tilizers, manganese should be applied as manganese sulfate in the mixed fertilizer.

This simplifies the spraying program, and by reducing spray residue on leaves, tends

to decrease the numbers of insect and mite pests.

Unless actual copper deficiency symptoms appear, copper should be regarded

primarily as a fungicide. Where copper deficiency symptoms appear, the copper ap-

plication should be planned to utilize the fungicidal properties along with the

nutritional effect. This means the use of copper only as a fungicide in the spray

program.

Boron deficiency cannot be readily identified by symptoms until damage to

fruit has occurred. Hence a preventive boron application should be included on a

yearly basis, either in sprays or fertilizers. The small amount of borax needed










in sprays will not upset insect and mite control very appreciably.

Liming in all cases should be based on a soil test. Whenever an application is

made, use not less than 1 ton per acre. It is not economical to make light, fre-

quent applications. In groves with high copper soil conditions, the use of high cal-

cium limestone is recommended to bring the pH up to an adequate level.

Irrigation.- Use of irrigation has greatly increased in central Florida in the

past few years, because research has proven that proper irrigation will increase

yield of most varieties. Irrigation should be used between the months of January and

June to prevent tree damage or production loss from drought. Irrigation between the

months of July and December does very little to increase yield, and should be used

in this period only to offset the occurrence of severe drought conditions that may

weaken the tree and lead to loss of the crop. Marsh grapefruit responds most strik-

ingly to irrigation, followed by Hamlin oranges, Valencia oranges, and Dancy

tangerines. Pineapple oranges respond very little to irrigation and should not be

irrigated in preference to making needed application on the other varieties.

Most irrigation has been done in the past by perforated, portable pipe. The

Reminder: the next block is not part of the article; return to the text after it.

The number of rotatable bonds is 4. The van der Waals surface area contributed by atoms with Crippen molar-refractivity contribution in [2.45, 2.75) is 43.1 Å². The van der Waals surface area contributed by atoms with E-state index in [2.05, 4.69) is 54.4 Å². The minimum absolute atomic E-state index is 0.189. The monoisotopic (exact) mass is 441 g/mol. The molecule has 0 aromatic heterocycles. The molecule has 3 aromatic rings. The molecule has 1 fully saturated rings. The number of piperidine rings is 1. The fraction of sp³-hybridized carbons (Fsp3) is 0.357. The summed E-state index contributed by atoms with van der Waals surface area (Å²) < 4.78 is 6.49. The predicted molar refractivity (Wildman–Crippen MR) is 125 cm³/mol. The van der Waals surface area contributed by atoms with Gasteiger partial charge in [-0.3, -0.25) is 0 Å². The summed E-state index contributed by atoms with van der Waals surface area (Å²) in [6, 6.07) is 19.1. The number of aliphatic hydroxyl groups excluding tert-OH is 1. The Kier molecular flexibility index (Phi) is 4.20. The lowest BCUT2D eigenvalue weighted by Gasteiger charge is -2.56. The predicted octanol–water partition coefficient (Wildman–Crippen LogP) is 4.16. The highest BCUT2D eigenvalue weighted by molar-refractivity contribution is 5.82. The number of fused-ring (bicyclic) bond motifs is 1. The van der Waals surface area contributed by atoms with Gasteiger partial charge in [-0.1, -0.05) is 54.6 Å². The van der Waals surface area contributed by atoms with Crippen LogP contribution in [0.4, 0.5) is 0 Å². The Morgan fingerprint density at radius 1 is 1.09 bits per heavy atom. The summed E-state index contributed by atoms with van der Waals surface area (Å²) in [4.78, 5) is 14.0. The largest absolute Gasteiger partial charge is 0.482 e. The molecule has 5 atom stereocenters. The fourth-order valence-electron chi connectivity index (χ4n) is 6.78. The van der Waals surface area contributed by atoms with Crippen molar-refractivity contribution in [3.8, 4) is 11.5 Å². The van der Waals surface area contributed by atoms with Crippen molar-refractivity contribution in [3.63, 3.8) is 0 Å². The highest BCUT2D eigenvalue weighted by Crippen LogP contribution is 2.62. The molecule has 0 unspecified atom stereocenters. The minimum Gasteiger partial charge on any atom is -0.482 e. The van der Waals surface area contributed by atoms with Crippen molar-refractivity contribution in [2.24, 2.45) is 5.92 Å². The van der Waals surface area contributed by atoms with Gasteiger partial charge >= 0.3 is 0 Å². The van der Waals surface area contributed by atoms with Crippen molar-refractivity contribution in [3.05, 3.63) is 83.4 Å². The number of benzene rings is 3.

rate of application by this system is high and the system is entirely satisfactory

on fairly level land, except for high labor costs.

More recently, permanent systems have been installed widely. These are

fairly expensive to install, but quite economical to operate, primarily because of

the low labor cost. These systems are designed to deliver water at a very low rate,

of approximately 0.15 inch per hour, thus requiring 10 to 20 hours for each

application.

Long duration of sprinkling has some disadvantages. If the application is made

during the day, wind frequently prevents a uniform application over the entire grove

area. Evaporative losses during dry, windy days may carry away over half the water

pumped. Under these conditions, salts may accumulate on the leaves to toxic










proportions. This is not important unless the total salt content of the water ex-

ceeds about 1000 ppm. If the sprinkling is done at night, fungus diseases such as

scab, melanose, and greasy spot are encouraged. Some of the fungi bringing about

biological control of scales and mites are also to some extent encouraged, a bene-

ficial effect.

The best practice seems to be irrigation at night, when usually the trees will

be wet with dew for several hours even without irrigation. The irrigation should be

terminated sometime during the following morning, so that the trees will dry off

thoroughly before the following night. This will interrupt the development of the

fungus disease organisms.

Excessive irrigation must be avoided. Weekly applications of irrigation water,

no matter how economically they are applied, are detrimental. Frequent irrigations

unnecessarily encourage the development of fungus diseases and are highly detrimental

to fruit quality, both internal and external. When an application is made, it should

be done with 1.5 to 2.5 inches so that the water needs of the tree will be adequately

supplied for several weeks. Usually no more than five or six applications per year

are needed, even in dry years.

If a grove must be sprayed and also needs irrigation, irrigate thoroughly first,